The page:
Gold compared to yellow stool
SB Canto 5
Sometimes the living entity is interested in the yellow stool known as gold and runs after it. That gold is the source of material opulence and envy, and it can enable one to afford illicit sex, gambling, meat-eating and intoxication. Those whose minds are overcome by the mode of passion are attracted by the color of gold, just as a man suffering from cold in the forest runs after a phosphorescent light in a marshy land, considering it to be fire.
Parīkṣit Mahārāja told Kali-yuga to leave his kingdom immediately and reside in four places: brothels, liquor shops, slaughterhouses and gambling casinos. However, Kali-yuga requested him to give him only one place where these four places are included, and Parīkṣit Mahārāja gave him the place where gold is stored. Gold encompasses the four principles of sin, and therefore, according to spiritual life, gold should be avoided as far as possible. If there is gold, there is certainly illicit sex, meat-eating, gambling and intoxication. Because people in the Western world have a great deal of gold, they are victims of these four sins. The color of gold is very glittering, and a materialistic person becomes very much attracted by its yellow color. However, this gold is actually a type of stool. A person with a bad liver generally passes yellow stool. The color of this stool attracts a materialistic person, just as the will-o'-the-wisp attracts one who needs heat.
One should approach a guru who can extinguish the blazing fire of this material world, the struggle for existence, people want to be cheated, and therefore they go to yogīs and svāmīs who play tricks, but tricks do not mitigate the miseries of material life. If being able to manufacture gold is a criterion for becoming God, then why not accept Kṛṣṇa, the proprietor of the entire universe, wherein there are countless tons of gold? As mentioned before, the color of gold is compared to the will-o'-the-wisp or yellow stool; therefore one should not be allured by gold-manufacturing gurus but should sincerely approach a devotee like Jaḍa Bharata. Jaḍa Bharata instructed Rahūgaṇa Mahārāja so well that the King was relieved from the bodily conception. One cannot become happy by accepting a false guru. A guru should be accepted as advised in Śrīmad-Bhāgavatam (11.3.21). Tasmād guruṁ prapadyeta jijñāsuḥ śreya uttamam: One should approach a bona fide guru to inquire about the highest benefit of life. Such a guru is described as follows: śābde pare ca niṣṇātam. Such a guru does not manufacture gold or juggle words. He is well versed in the conclusions of Vedic knowledge (vedaiś ca sarvair aham eva vedyaḥ (BG 15.15)). He is freed from all material contamination and is fully engaged in Kṛṣṇa's service. If one is able to obtain the dust of the lotus feet of such a guru, his life becomes successful. Otherwise he is baffled both in this life and in the next.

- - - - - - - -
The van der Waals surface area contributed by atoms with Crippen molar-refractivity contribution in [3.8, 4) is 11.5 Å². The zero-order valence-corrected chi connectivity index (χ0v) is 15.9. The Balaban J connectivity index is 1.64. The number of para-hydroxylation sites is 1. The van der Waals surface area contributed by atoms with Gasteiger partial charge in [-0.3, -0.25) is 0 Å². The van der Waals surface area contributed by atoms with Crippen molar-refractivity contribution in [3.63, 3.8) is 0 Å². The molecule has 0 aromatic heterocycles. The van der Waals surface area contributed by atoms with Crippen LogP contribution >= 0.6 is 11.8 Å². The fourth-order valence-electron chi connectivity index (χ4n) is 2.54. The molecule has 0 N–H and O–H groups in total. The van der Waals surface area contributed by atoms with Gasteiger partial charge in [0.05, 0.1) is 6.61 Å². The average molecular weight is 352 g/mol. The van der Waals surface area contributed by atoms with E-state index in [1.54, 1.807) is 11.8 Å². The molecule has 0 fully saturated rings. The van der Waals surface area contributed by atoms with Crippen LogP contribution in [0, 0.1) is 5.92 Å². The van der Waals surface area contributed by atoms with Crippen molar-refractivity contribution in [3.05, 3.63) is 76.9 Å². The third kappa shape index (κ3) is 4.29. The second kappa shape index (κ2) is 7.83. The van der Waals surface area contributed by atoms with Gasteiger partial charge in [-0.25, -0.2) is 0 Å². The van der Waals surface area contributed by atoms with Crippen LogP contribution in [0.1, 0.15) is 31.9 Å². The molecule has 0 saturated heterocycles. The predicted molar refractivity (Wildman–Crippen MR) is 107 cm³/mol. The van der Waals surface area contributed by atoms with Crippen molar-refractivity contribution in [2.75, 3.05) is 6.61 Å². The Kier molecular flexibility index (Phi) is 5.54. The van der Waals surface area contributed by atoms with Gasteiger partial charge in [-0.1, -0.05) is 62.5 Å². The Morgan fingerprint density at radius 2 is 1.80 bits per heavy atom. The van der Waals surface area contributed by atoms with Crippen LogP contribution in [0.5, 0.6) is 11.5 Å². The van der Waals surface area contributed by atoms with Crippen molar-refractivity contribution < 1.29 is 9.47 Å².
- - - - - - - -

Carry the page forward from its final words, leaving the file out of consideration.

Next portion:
Sometimes these unfortunate people want to be promoted to the heavenly planets to achieve fortunate positions, as described in this verse, but pure devotees of the Lord are not at all interested in such opulence. Indeed, devotees sometimes compare the color of gold to that of bright golden stool. Śrī Caitanya Mahāprabhu has instructed devotees not to be allured by golden ornaments and beautifully decorated women. Na dhanaṁ na janaṁ na sundarīm: (Cc. Antya 20.29, Śikṣāṣṭaka 4) a devotee should not be allured by gold. beautiful women or the prestige of having many followers. Śrī Caitanya Mahāprabhu, therefore, confidentially prayed, mama janmani janmanīśvare bhavatād bhaktir ahaitukī tvayi: "My Lord, please bless Me with Your devotional service. I do not want anything else." A devotee may pray to be delivered from this material world. That is his only aspiration.